I Love Film Shooting
Digital photography has been around now since the late 1990s. I remember when I got my first digital camera which was some kind of an Olympus camera that had 1.1 megapixels. It was clunky and kind of looked like the film cameras of the time such as the Vivitar that my Dad lugged around. Nonetheless, it was a technology marvel for the time because it didn’t require costly film.
After that, I moved into SLR digital photography with the first Canon Digital Rebel in 2004. That camera was amazing and I created so many great photographs with it. After the Digital Rebel, I went with the Canon 30D and really haven’t changed my digital SLR since then (I know, I’m super behind).
In 2006, I got into shooting with a film camera. I was one of those rare cases that got their start doing digital and then later decided to try film. My film camera was a Voigtlander Bessa and it was great, except for when you hit the shutter button and it made a very loud sound. That became a bit challenging doing the work that I did taking candid street photography. I sold that camera and decided to just stay with modern times and shoot digital.
That was a bit of a mistake. When I looked back at my film shots, I couldn’t help but like them more than my digital shots, especially when it came to street photography. So, I decided I would explore film one more time and this time I wouldn’t mess around. I went for a used Leica M6 with a cloth shutter so the shutter wasn’t so noisy and a Voigtlander 28mm lens.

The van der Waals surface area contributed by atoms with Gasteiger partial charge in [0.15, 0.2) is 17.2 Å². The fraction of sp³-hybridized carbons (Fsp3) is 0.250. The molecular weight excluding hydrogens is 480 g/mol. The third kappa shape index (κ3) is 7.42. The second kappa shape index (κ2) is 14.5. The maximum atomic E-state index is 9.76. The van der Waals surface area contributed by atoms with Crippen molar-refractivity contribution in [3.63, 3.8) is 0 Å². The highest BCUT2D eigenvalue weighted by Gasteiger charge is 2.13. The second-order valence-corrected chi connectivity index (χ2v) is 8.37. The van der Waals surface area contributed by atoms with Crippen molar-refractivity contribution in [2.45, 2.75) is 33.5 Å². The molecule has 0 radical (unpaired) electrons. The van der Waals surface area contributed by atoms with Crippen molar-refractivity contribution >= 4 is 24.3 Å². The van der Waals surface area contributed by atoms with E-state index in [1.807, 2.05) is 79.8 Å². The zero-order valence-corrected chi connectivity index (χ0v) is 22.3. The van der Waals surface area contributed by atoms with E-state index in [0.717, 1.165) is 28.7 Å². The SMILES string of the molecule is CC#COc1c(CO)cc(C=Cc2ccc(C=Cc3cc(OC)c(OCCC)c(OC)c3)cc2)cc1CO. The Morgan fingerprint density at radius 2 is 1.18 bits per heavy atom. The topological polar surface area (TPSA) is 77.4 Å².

I’ve had this camera ever since and I continue to shoot with it whenever I get the chance. The downfall is the time it takes to develop my film and then scan it in. Once its scanned in though, it usually doesn’t need a lot of tweaks to give it that cool effect like digital often does. I also love manual shooting. I feel more in control of my photos especially when it comes to snapping the shutter. I get no lag at all with film because their is no autofocus or the computer deciding what the best exposure is. I do that even before I take the shot. It’s just push the button and bang! You could do this with digital, but its difficult to do on modern cameras. Most of them assume you won’t be doing this and haven’t made it easy.
I love the grain, I love the black and white tones, I love the scratches. I usually use Kodak Tri-X 400 or Kodak T-Max 100 for film. To me — film is the way photographs should be and they make photography truly an art. It feels crafty developing the film in a tank of chemicals and cutting the film with a scissor to get it on the scanner. You just don’t get that with digital. Digital is surely faster, but this is a hobby for me, not a career.
If you have never explored film, just go out and give it a try even with an inexpensive camera like a Ricoh GR. Film is like vinyl. It’s for those who don’t mind investing the time and money to get what they believe is truly the best.